But the real question here is where the government stands. It is unusual for a member of the opposition to be saying this, but I honestly do not know. The member for North Sydney does not want to rule out any changes, but the Prime Minister does want to rule out changes. The member for Kooyong wants to stay on the good side of both of them, so he will rule things out or in according to which day the of week it is and which radio interview he is doing at the time. We know indeed that the government was considering making superannuation changes right up until the day Labor announced its policy package. Indeed, plausibly, some of the talented Treasury officials sitting in the boxes today were working on the memorandums that we know, thanks to freedom of information laws, were being sent up to the government during this period. We know that there were four briefs that went to the government in the lead-up to the 2015 budget, but they stop on a particular day. No prizes for guessing which day that is—that is the day that Labor made its superannuation announcement. How is that for a coincidence?
As always, we have the government playing politics over the policy. The Prime Minister rolled the Treasurer on the issue of superannuation tax concessions—admittedly, a feeling that the Treasurer must be getting used to by now—and doubled down against any change, saying, 'We aren't ever going to increase the taxes on super. We aren't ever going to increase the restrictions on super.' As with some of the Prime Minister's statements, that needs a little parsing. What he means when he says, 'We aren't ever going to increase the restrictions on super', is that the coalition will not tackle one of the fastest-growing areas of tax expenditure to get the budget under control. He means that the government will not act to make superannuation fairer and more sustainable. He means the government will continue a system where the vast majority of superannuation concessions go to the most well-off, and the lowest paid Australians get nothing.
Let us be clear. When we are talking about superannuation, as this bill does, we need to recognise the role of the super tax concessions. They do two things. They recognise the public benefit in reducing the number of people who claim the age pension, and they recognise the public benefit in having a larger national pool of savings. That second public benefit is tangible and was important in the global financial crisis but surely must be accorded less weight than the first. For people with multimillions in their superannuation accounts, I say, 'Good luck to you. Congratulations, but you should not necessarily be claiming the same superannuation tax concessions as you did in the past.'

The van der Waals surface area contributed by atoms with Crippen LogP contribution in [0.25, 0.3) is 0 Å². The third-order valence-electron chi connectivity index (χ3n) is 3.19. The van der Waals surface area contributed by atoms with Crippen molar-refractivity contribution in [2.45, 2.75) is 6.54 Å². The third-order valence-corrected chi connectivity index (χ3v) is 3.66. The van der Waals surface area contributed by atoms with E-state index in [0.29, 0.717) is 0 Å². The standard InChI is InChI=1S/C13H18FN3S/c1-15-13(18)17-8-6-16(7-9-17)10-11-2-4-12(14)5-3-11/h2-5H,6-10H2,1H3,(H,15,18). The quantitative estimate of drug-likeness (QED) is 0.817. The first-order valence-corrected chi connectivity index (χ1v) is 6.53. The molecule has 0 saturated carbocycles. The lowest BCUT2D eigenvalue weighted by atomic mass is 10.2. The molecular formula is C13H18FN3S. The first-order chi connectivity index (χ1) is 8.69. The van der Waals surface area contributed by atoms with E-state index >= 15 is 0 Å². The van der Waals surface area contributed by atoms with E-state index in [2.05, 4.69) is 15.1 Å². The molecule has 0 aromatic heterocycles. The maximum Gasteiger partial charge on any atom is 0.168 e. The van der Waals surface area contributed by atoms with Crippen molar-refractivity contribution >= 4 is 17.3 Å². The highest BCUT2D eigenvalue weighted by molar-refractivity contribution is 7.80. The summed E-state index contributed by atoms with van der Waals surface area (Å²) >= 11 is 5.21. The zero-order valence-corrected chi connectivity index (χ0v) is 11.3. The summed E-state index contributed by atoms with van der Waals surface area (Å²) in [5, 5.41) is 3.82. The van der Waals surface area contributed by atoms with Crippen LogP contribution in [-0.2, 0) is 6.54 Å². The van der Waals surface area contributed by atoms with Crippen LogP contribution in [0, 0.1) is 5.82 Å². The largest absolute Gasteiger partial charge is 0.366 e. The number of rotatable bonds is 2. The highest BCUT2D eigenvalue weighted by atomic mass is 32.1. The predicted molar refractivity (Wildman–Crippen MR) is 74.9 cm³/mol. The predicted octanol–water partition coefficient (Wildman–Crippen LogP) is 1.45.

Labor's policy is costed and sustainable and is something which I hope the government will engage on. I hope the government will go back to those excellent briefs, which I am sure were being prepared for them by the Department of the Treasury in the lead-up to Labor's announcement, and come to a bipartisan consensus with Labor on making sure that our super tax concessions can be sustainable in the future. We have no problem with the government's proposal to increase the threshold for collecting lost members' accounts, but we want to make sure that the government engages in the bigger conversation over super concessions. It is such an important conversation, particularly for those of us on this side of the House who were responsible for creating universal superannuation and who will continue to defend a strong and accessible superannuation system. I move the second reading amendment that has been circulated in my name:
That all the words after "That" be omitted with a view to substituting the following words:
"while not declining to give the Bill a second reading, the House condemns the Government's failure to address unfair and unsustainable superannuation tax concessions."